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keithchristmas

HMS POWERFUL

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keithchristmas

I have just started to research the names listed on the First War Memorial in the viliage of Worplesdon in Surrey.

This lists a Herbert James Deacon. The CWGC site records that he died on the 19/9/1918, and that he was serviving on HMS POWERFUL as a Boy 2nd Class. Service number J92245.

I have not so far been able to establish any information with regard to HMS Powerful at this time. What was the ships role in 1918 and where did it serve?

Keith

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per ardua per mare per terram

She was a Boys Training Ship at Devonport.

His online service register will probably not add much:

Name Deacon, Herbert James

Official Number: J92245

Place of Birth: Woking, Surrey

Date of Birth: 16 March 1901

http://www.nationalarchives.gov.uk/documen...p;resultcount=1

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keithchristmas

Many thanks will your help on this one.

Regards,

Keith

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melliget

Keith.

The Times had this snippet on her retirement, giving a little of her history:

The Times, Monday, Sep 16, 1929

LAST OF AN OLD CRUISER

A naval link with the South African War

was severed on Saturday with the departure

from Plymouth of H.M.S. POWERFUL, built 35

years ago as a fast armoured cruiser and now

sold out of the Navy. She has been bought

by a shipbreaking firm. When on the way

home from her first commission in China she

landed a naval brigade and 14 guns to assist

in the relief of Ladysmith. After being the

flagship of the Australian station for six years

she was fitted out as a training ship at Devon-

port. She was so used until the end of last

year, when the establishment was closed down.

The following young sailor of the POWERFUL also died on the same day, so an accident of some kind perhaps..?

BURMAN, RALPH WATSON

Boy 2nd Class, Royal Navy

Age 17, Service No J/92269

Son of Benjamin and Matilda Burman, of 28, Florence Rd., Cathall Rd., Leytonstone.

Due to the Australian connection (with the ship), if you search Picture Australia for HMS POWERFUL or POWERFUL NAVAL, it returns some photos of the vessel. There are also some references to the ship in the National Archives of Australia.

regards,

Martin

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keithchristmas

Thanks Martin.

It is interesting that another Boy 2nd Class also died on the same day. It does indeed sound like it may have been an accident of some kind. Perhaps someone on the forum may know more.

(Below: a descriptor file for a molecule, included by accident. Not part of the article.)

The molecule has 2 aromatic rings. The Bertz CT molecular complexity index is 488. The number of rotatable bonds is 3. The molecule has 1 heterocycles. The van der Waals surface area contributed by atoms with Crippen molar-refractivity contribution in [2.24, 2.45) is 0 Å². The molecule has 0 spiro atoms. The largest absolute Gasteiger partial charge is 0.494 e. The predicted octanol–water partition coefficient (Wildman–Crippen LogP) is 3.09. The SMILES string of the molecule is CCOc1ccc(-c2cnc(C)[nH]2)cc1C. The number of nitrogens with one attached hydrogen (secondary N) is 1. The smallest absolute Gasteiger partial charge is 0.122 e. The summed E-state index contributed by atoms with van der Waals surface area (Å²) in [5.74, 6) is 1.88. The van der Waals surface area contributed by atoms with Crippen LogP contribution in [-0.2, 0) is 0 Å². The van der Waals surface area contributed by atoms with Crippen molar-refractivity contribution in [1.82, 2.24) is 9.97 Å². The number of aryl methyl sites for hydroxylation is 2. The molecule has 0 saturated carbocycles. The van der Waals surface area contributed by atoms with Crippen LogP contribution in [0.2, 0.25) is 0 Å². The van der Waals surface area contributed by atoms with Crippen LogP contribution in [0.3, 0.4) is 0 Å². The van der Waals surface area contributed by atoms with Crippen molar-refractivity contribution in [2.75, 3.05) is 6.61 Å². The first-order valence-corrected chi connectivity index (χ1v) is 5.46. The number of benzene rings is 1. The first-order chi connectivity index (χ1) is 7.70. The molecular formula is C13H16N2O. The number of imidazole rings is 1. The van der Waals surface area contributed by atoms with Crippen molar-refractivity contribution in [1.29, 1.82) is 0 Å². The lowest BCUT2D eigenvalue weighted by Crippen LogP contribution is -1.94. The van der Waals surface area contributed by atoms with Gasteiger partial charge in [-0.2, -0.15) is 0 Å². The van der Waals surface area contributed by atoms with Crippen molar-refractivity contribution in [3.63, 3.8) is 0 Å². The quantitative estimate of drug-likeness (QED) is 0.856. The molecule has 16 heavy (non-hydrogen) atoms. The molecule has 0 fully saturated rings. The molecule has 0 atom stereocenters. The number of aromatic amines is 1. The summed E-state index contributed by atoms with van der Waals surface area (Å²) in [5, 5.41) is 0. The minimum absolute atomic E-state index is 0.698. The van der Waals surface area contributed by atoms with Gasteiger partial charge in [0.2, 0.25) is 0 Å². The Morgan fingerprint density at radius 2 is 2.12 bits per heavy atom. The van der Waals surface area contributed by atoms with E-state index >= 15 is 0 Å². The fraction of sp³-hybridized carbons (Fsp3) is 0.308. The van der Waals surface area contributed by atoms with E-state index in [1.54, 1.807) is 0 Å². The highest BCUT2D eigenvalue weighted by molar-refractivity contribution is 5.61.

How long at this time would the Boy's training have lasted before they were transfered to another ship for active service?

Regards,

Keith

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historydavid

Deacon died from illness in VICTORY..

Burman died from illness on POWERFUL.

Best wishes

David

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keithchristmas

Hi David,

That answers that one!

Many thanks for your help

Regards,

keith

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Guest wakefieldbr@hotmail.com
I have just started to research the names listed on the First War Memorial in the viliage of Worplesdon in Surrey.

This lists a Herbert James Deacon. The CWGC site records that he died on the 19/9/1918, and that he was serviving on HMS POWERFUL as a Boy 2nd Class. Service number J92245.

I have not so far been able to establish any information with regard to HMS Powerful at this time. What was the ships role in 1918 and where did it serve?

Keith

Herbert was born to Harriett Deacon in 1901, St Mary's baptism parish register has Harriett listed as an unmarried mother, from all accounts Harriett was a strong character who know doubt wouldn’t give up her son.

Herbert join up just after his 17th Birthday, Herbert went to HMS Victory in Portsmouth for probably the first 6 months of this service then onto the training ship HMS Powerful, HMS Powerful was used to train "boy" stokers.

On Herbert’s service record he is listed at 5 foot 8.5 inches tall, 34 chest, hazel eyes and fair hair, it also describes him having tattoos on his body.

Herbert joined HMS Powerful just as it was hit by Spanish Flu, I've seen records for over 20 "boy" who died from the Flu or its resulting after affects.